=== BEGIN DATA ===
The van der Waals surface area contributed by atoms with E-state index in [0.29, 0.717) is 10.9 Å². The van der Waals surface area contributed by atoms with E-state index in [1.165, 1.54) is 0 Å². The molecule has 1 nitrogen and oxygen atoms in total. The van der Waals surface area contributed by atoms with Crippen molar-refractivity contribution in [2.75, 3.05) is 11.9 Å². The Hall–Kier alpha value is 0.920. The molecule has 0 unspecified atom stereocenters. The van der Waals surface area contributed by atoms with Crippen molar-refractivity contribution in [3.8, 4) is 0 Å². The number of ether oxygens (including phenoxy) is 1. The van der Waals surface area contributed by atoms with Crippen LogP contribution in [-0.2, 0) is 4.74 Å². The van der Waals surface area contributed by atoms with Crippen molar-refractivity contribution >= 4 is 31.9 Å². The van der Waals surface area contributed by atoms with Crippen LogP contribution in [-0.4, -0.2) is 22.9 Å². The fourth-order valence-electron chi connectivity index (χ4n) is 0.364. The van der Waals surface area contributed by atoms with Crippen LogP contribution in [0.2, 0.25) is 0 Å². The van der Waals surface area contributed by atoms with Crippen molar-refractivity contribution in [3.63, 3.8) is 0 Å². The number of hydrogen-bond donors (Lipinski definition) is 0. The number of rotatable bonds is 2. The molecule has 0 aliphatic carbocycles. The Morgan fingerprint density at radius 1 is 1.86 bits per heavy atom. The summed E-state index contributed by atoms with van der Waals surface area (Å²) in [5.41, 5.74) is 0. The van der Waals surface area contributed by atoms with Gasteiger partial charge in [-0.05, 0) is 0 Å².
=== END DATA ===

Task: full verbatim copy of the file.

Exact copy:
The van der Waals surface area contributed by atoms with E-state index in [0.29, 0.717) is 10.9 Å². The van der Waals surface area contributed by atoms with E-state index in [1.165, 1.54) is 0 Å². The molecule has 1 nitrogen and oxygen atoms in total. The van der Waals surface area contributed by atoms with Crippen molar-refractivity contribution in [2.75, 3.05) is 11.9 Å². The Hall–Kier alpha value is 0.920. The molecule has 0 unspecified atom stereocenters. The van der Waals surface area contributed by atoms with Crippen molar-refractivity contribution in [3.8, 4) is 0 Å². The number of ether oxygens (including phenoxy) is 1. The van der Waals surface area contributed by atoms with Crippen LogP contribution in [-0.2, 0) is 4.74 Å². The van der Waals surface area contributed by atoms with Crippen molar-refractivity contribution >= 4 is 31.9 Å². The van der Waals surface area contributed by atoms with Crippen LogP contribution in [-0.4, -0.2) is 22.9 Å². The fourth-order valence-electron chi connectivity index (χ4n) is 0.364. The van der Waals surface area contributed by atoms with Crippen LogP contribution in [0.2, 0.25) is 0 Å². The van der Waals surface area contributed by atoms with Crippen molar-refractivity contribution in [3.63, 3.8) is 0 Å². The number of hydrogen-bond donors (Lipinski definition) is 0. The number of rotatable bonds is 2. The molecule has 0 aliphatic carbocycles. The Morgan fingerprint density at radius 1 is 1.86 bits per heavy atom. The summed E-state index contributed by atoms with van der Waals surface area (Å²) in [5.41, 5.74) is 0. The van der Waals surface area contributed by atoms with Gasteiger partial charge in [-0.05, 0) is 0 Å².